Quality vs. Volume: How Should Physician Compensation be Determined?

Increasingly, hospitals, health systems and the federal government are pushing for “pay for quality” or “pay per performance” over the more traditional “pay for volume” as the underlying structure for physician compensation.

For instance

Recently, several medical groups and hospitals have shifted the payment emphasis to the quality model. For instance, Henry Ford Medical Group, located in the Detroit, Mich., area, is reportedly basing compensation for its 1,200 physicians more on how many patients choose them — a sort of popularity contest based on patient referrals and online reviews. Previously, 66% of physician pay was based on the volume of relative value units (RVUs). Now it has become a 50/50 split.

In addition, Geisinger Health System, a 12-hospital system headquartered in Danville, Pa., reportedly eliminated physician bonuses completely. In addition, it placed all 1,600 employed doctors on a straight salary at, or above, the national average in their areas of expertise. Previously, Geisinger paid doctors 80% straight salary, with possible performance bonuses of 20%.

Another physician group in Middletown, N.Y., links 15% of physician compensation to quality, cost and satisfaction measures, with that percentage expected to increase to 30% over the next three years.

Some issues

Quality and patient satisfaction are important and need to be weighed in physician compensation models. But decreasing the number of diagnostic tests performed, reducing the number of procedures performed and shrinking hospital stay periods doesn’t necessarily equate to improved quality or improved patient care. Such measures clearly decrease costs, but whether they amount to better patient care is less clear.

One of the basic tenets of productivity management is a reliance on RVUs, a system Medicare uses to determine how to reimburse physicians for the 9,000 or more services and procedures covered under its Physician Fee Schedule. The dollar amounts are linked to the Current Procedural Terminology (CPT) codes, and the three components of the dollar amount are calculated based on a physician’s work, practice expenses and malpractice insurance. A physician’s work is broken into four subcomponents:

  1. The time needed to perform the service,
  2. The technical skill and/or physical effort to perform the service,
  3. The amount of mental effort and judgment involved, and
  4. The stress related to potential risk to the patient.

But quality is a far more ephemeral issue. Some hospitals conduct patient surveys after every visit, with a link to the survey emailed to the patient. Like Henry Ford Medical Group, some pay is based on online reviews and patient referrals. Many of what are being called alternative payment models (APMs) are based on various metrics, such as the Medicare Access and CHIP Reauthorization Act (MACRA), which often take data from population data sets and then compare that data to individual physician and patient interactions.

Problems with that approach are fairly obvious — it’s hard to compare large patient populations to small patient populations or individuals, data sources aren’t comprehensive, and information systems aren’t standardized. These are technical issues. Political issues can involve physician stakeholder wariness and a lack of consensus over the appropriate quality metrics and how to report them to and from consumers.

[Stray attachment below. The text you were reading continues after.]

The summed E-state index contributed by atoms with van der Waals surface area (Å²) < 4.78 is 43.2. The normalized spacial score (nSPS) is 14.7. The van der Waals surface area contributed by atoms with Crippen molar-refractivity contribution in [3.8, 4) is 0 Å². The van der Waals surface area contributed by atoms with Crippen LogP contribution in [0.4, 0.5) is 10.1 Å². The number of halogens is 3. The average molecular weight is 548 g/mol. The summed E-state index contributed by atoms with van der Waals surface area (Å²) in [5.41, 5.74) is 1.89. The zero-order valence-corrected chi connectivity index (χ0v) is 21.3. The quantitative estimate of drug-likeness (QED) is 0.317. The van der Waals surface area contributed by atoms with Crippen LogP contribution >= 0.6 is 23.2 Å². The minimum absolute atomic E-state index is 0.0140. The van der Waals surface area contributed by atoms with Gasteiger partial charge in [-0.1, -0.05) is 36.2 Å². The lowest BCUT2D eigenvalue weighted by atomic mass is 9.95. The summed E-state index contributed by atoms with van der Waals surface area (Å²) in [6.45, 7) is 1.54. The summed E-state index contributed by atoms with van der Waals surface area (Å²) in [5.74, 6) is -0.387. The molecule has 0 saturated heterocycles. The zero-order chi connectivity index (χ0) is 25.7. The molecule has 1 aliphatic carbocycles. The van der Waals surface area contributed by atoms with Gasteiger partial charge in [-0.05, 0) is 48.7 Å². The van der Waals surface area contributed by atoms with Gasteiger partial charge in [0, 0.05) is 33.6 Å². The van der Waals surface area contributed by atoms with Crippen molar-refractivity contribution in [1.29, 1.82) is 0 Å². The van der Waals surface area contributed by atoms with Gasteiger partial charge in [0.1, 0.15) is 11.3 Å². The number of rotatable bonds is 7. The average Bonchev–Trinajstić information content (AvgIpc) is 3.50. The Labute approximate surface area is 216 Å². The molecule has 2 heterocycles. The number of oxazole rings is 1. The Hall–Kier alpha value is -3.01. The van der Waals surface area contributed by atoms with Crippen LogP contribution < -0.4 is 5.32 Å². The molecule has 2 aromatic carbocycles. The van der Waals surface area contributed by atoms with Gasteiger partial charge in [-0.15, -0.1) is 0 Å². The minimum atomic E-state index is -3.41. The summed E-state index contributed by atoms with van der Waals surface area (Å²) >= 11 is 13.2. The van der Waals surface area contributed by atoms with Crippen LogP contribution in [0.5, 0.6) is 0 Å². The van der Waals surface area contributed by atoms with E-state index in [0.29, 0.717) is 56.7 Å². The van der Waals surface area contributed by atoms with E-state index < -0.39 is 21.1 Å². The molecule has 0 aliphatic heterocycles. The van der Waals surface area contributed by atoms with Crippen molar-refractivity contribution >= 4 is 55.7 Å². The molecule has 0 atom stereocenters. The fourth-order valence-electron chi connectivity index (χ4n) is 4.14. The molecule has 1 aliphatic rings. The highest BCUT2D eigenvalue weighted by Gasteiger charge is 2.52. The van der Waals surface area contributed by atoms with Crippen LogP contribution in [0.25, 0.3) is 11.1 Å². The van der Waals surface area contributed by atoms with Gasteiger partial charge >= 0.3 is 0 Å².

At heart, the issue is that, while methods for objectively evaluating the amount of care are straightforward and well documented, benchmarks for value aren’t well documented — and are often fuzzy at best.

Data matters

The risk, of course, is that the patient will get lost in all the data-crunching, and/or that insurers and government agencies will be less interested in quality patient care than in driving down costs and reimbursements.

As health care systems experiment — and this is clearly an ongoing, long-term process — more data will become available about how these different models work, at least in terms of how much money they save and how they affect productivity. Until everyone agrees on what “value” is and how to measure it, the results are likely to be a constant topic of debate. Although patient surveys or referral rates don’t seem to be entirely objective metrics for value, they probably indicate a portion of value.

Going forward

Experiments in physician compensation based on value are likely to always have critics. They may be meaningful for some types of care and not for others. Patient noncompliance and other factors beyond the control of a physician, such as emergencies that throw off scheduling, can have a negative impact on patient surveys. Perhaps the search for “value metrics” is really a Holy Grail — and the experiments will only continue.

 6 health care quality domains

The National Academy of Medicine (NAM) developed one of the most influential measures of quality in health care, citing six medical service aims related to quality:

  1. Safety. Services shouldn’t harm patients.
  2. Effectiveness. Services should be based on scientific knowledge. Health care providers should avoid providing services to patients who aren’t likely to benefit from the care.
  3. Patient-centeredness. Care should be both respectful of and responsive to an individual patient’s preferences, needs and values — and those values should guide all clinical decisions.
  4. Timeliness. Wait times and delays for both patients and health care providers should be shortened.
  5. Efficiency. Nothing should be wasted, whether it’s time, equipment, supplies, energy or ideas.
  6. Equity. Care should be the same for everyone, regardless of personal characteristics such as gender, ethnicity, geographic location and socioeconomic status.

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